onsdag, februar 14, 2007

An Epiphany

Now you can set out for the mountain in hopes of reaching it by dark, but you shouldn’t be down if you don’t reach it. Just have enough to get through the night, man.

First Thing's First: Cancer, You Lost This Round, Jerk

Let us celebrate Lyn finishing her breast cancer treatment. She kicked cancer's ass and now Lance Armstrong can kiss hers. Get on your fucking ten-speed, dude, and pay homage to a fellow survivor. Woo! I love you dearly, friend. You're one cool chick. Please have Lara play the "Three Cool Chicks" song for you from the's.

The beer I drank in your honor last night as we marked the end of your treatment:

It was a Belgian beer, St. Feuillien, and imbibed at the Happy Gnome. Really really tasty. Could be a new favorite.

Magnificent Bastards

*I include "Magnificent Bastard" solely for old sport in Tennessee, should he be reading this. Rommel can go to hell!

Joyce, that magnificent blowhard, referred to his short stories as epiphanies. Ever since, writers have made a religion of our mostly secular trade. We debate our canon, our archangels and saints, the existence of the Devil (The answer is Yes and his name is ________, by the way), the requisite penance/study for being held in proper regard, etc.

But I’ve no soapbox to construct on this point really.

Regarding the writing of fiction, I’ve not lost the fire for that field. It heats my blood and thoughts, daily daily much too much (again I link to Schwartz's brilliant poem "Baudelaire"), but I no longer get buffeted about by bitterness or carried away on any particular platform. It’s so much nicer to appreciate writing than to dictate how one should appreciate it, for one should never stake any ultimate satisfaction in life on the actions of others. (We might make certain exceptions for during certain episodes of sex, but let’s be honest: that better be a particularly singular situation, such as the imminent destruction of the earth, or those better be some pretty serious miscues. For example, yodeling. Or the television left on for 60 Minutes. Or your mother calling to ask you what is a Cleveland Steamer, Jana.) But it took me too many years to discover this not-really-zen-but-call-it-zen approach.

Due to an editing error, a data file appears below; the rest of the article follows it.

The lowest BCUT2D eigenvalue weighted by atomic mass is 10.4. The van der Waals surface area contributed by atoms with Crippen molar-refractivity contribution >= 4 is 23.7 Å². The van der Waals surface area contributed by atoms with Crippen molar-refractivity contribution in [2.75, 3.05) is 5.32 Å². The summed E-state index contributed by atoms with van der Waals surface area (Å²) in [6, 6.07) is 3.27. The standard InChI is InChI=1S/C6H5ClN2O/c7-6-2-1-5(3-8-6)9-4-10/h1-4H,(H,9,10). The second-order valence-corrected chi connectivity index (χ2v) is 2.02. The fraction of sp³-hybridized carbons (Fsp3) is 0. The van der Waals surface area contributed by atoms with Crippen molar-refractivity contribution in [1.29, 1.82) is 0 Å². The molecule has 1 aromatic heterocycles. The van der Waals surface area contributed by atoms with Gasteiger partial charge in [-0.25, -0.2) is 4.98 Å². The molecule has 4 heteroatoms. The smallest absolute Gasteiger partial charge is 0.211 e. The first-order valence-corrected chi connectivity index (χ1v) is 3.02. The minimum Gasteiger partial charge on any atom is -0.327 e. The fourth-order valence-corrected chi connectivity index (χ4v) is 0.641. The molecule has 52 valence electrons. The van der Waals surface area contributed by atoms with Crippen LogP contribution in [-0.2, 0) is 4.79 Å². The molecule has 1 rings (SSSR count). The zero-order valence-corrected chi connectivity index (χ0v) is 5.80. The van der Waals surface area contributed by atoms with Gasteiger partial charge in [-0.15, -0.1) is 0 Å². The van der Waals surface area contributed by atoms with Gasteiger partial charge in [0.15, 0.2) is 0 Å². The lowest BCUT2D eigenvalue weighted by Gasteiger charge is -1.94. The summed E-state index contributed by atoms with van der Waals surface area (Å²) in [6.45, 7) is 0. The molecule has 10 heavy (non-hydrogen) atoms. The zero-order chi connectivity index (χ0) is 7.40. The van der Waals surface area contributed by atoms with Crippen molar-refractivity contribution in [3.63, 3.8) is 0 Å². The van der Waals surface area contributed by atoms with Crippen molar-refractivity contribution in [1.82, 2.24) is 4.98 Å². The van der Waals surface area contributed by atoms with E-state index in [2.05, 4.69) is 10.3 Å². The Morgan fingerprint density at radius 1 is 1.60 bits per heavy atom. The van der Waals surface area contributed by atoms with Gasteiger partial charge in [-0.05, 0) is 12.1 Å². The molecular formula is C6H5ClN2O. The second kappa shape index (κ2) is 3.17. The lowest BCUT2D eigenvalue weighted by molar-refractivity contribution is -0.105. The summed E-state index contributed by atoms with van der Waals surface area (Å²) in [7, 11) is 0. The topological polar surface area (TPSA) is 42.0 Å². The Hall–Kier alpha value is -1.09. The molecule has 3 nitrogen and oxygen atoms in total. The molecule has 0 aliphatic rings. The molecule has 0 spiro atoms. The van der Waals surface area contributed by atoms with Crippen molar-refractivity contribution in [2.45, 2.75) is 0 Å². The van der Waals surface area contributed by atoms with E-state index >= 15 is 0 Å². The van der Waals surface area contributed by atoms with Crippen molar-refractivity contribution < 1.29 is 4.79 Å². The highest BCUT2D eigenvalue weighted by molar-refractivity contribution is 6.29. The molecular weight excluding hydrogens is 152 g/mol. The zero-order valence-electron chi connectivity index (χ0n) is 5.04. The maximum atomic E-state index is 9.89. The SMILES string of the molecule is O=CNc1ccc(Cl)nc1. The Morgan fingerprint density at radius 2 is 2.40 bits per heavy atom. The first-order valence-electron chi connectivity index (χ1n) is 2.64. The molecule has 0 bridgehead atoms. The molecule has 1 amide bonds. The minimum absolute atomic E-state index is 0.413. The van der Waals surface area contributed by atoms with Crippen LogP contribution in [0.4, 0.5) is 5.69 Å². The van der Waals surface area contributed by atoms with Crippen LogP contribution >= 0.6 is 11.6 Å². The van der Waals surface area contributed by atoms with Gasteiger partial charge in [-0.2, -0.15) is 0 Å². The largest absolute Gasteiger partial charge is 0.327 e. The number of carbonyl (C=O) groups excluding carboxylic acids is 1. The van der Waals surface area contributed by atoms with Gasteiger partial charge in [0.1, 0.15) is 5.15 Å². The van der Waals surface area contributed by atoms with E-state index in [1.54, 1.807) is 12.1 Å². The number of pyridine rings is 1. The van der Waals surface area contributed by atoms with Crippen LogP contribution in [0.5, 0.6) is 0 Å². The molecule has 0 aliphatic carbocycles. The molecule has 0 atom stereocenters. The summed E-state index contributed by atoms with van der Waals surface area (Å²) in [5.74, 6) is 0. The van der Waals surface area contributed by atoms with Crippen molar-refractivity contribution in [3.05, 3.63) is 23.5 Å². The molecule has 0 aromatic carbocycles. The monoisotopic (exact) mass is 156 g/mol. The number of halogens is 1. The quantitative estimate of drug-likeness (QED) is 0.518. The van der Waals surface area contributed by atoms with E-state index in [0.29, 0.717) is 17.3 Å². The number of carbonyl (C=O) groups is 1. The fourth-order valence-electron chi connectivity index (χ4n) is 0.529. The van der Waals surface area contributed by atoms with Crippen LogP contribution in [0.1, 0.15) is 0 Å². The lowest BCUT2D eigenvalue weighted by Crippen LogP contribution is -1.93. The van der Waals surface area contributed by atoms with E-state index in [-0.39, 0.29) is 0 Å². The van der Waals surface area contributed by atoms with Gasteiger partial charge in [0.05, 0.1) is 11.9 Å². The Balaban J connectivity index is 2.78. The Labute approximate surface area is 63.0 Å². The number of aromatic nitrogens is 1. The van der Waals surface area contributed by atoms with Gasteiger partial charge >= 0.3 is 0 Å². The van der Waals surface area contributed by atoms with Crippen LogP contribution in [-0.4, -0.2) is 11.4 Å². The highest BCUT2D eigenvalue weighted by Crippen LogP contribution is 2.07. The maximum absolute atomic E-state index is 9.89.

Probably because I’m delusional.


I woke this weekend with a rather amateurish revelation—or epiphany, dear J-man—about my fiction writing and why (perhaps) I have closed the gap on where I want to be but never get there. It was an amateurish one, but it was a welcomed one.

We’re talking about goals.

The thing is this: I have almost no goals in life. This isn’t to say I’m devoid of inspiration or ambition—I probably (which is to say, do) have too much. It’s just that life is a big thing. I may as well speculate on the number of hairs on the elephant’s back, but damn if the elephant has even a mildly hairy back. I wouldn’t know. I’m way too short to see up there.

So I tend to take things at face value. (In the case of the elephant, I might report back from his ass. And if the saying holds true, he'll remember that report!) I never think too long term. I plot things out, yes. Sometimes meticulously. I think so much about things that I wind up a little confused about the real and imagined conversations, and this causes me to hesitate or speak too far ahead of someone.

I can do the scrappin’ by things. I have a full-year’s budget, for example. Yay for me, sure. But I don’t say, “I want a big house. I want a dog named Gus.” We have very little control over that stuff, I’m sure of that.

Now you can set out for the mountain in hopes of reaching it by dark, but you shouldn’t be down if you don’t reach it. Just have enough to get through the night, man. And take note--painfully exact, painfully embellished notes--of what’s along the way, because that’s very well as interesting if not far more so than what you find on the mountain.